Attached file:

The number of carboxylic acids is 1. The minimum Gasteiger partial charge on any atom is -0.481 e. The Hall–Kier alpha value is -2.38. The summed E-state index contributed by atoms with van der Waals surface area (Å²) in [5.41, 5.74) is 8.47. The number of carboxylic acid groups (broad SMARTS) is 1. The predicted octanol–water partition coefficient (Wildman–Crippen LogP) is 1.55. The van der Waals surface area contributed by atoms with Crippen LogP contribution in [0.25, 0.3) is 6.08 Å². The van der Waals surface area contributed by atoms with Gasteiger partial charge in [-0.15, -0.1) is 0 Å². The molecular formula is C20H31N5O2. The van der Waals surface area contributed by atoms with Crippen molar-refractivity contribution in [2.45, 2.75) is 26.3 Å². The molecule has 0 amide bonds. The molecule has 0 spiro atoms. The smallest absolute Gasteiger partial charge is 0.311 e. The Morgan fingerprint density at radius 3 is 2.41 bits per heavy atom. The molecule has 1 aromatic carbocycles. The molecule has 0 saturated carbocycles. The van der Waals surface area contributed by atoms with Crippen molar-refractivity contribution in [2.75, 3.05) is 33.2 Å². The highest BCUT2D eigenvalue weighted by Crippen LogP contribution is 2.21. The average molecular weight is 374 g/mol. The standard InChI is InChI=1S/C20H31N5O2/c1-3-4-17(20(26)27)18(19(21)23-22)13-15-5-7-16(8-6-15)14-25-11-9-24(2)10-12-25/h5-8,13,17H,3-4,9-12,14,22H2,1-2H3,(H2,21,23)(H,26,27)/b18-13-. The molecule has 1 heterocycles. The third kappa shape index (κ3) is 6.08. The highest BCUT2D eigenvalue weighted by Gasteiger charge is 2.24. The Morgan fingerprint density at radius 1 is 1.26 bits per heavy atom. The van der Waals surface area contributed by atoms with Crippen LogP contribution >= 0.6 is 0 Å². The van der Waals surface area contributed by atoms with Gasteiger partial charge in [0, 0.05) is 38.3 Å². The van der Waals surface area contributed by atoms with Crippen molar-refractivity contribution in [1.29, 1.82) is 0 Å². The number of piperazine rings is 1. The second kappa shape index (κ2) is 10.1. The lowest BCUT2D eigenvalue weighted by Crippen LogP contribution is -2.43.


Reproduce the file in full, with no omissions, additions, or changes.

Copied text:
The number of carboxylic acids is 1. The minimum Gasteiger partial charge on any atom is -0.481 e. The Hall–Kier alpha value is -2.38. The summed E-state index contributed by atoms with van der Waals surface area (Å²) in [5.41, 5.74) is 8.47. The number of carboxylic acid groups (broad SMARTS) is 1. The predicted octanol–water partition coefficient (Wildman–Crippen LogP) is 1.55. The van der Waals surface area contributed by atoms with Crippen LogP contribution in [0.25, 0.3) is 6.08 Å². The van der Waals surface area contributed by atoms with Gasteiger partial charge in [-0.15, -0.1) is 0 Å². The molecular formula is C20H31N5O2. The van der Waals surface area contributed by atoms with Crippen molar-refractivity contribution in [2.45, 2.75) is 26.3 Å². The molecule has 0 amide bonds. The molecule has 0 spiro atoms. The smallest absolute Gasteiger partial charge is 0.311 e. The Morgan fingerprint density at radius 3 is 2.41 bits per heavy atom. The molecule has 1 aromatic carbocycles. The molecule has 0 saturated carbocycles. The van der Waals surface area contributed by atoms with Crippen molar-refractivity contribution in [2.75, 3.05) is 33.2 Å². The highest BCUT2D eigenvalue weighted by Crippen LogP contribution is 2.21. The average molecular weight is 374 g/mol. The standard InChI is InChI=1S/C20H31N5O2/c1-3-4-17(20(26)27)18(19(21)23-22)13-15-5-7-16(8-6-15)14-25-11-9-24(2)10-12-25/h5-8,13,17H,3-4,9-12,14,22H2,1-2H3,(H2,21,23)(H,26,27)/b18-13-. The molecule has 1 heterocycles. The third kappa shape index (κ3) is 6.08. The highest BCUT2D eigenvalue weighted by Gasteiger charge is 2.24. The Morgan fingerprint density at radius 1 is 1.26 bits per heavy atom. The van der Waals surface area contributed by atoms with Crippen LogP contribution >= 0.6 is 0 Å². The van der Waals surface area contributed by atoms with Gasteiger partial charge in [0, 0.05) is 38.3 Å². The van der Waals surface area contributed by atoms with Crippen molar-refractivity contribution in [1.29, 1.82) is 0 Å². The number of piperazine rings is 1. The second kappa shape index (κ2) is 10.1. The lowest BCUT2D eigenvalue weighted by Crippen LogP contribution is -2.43.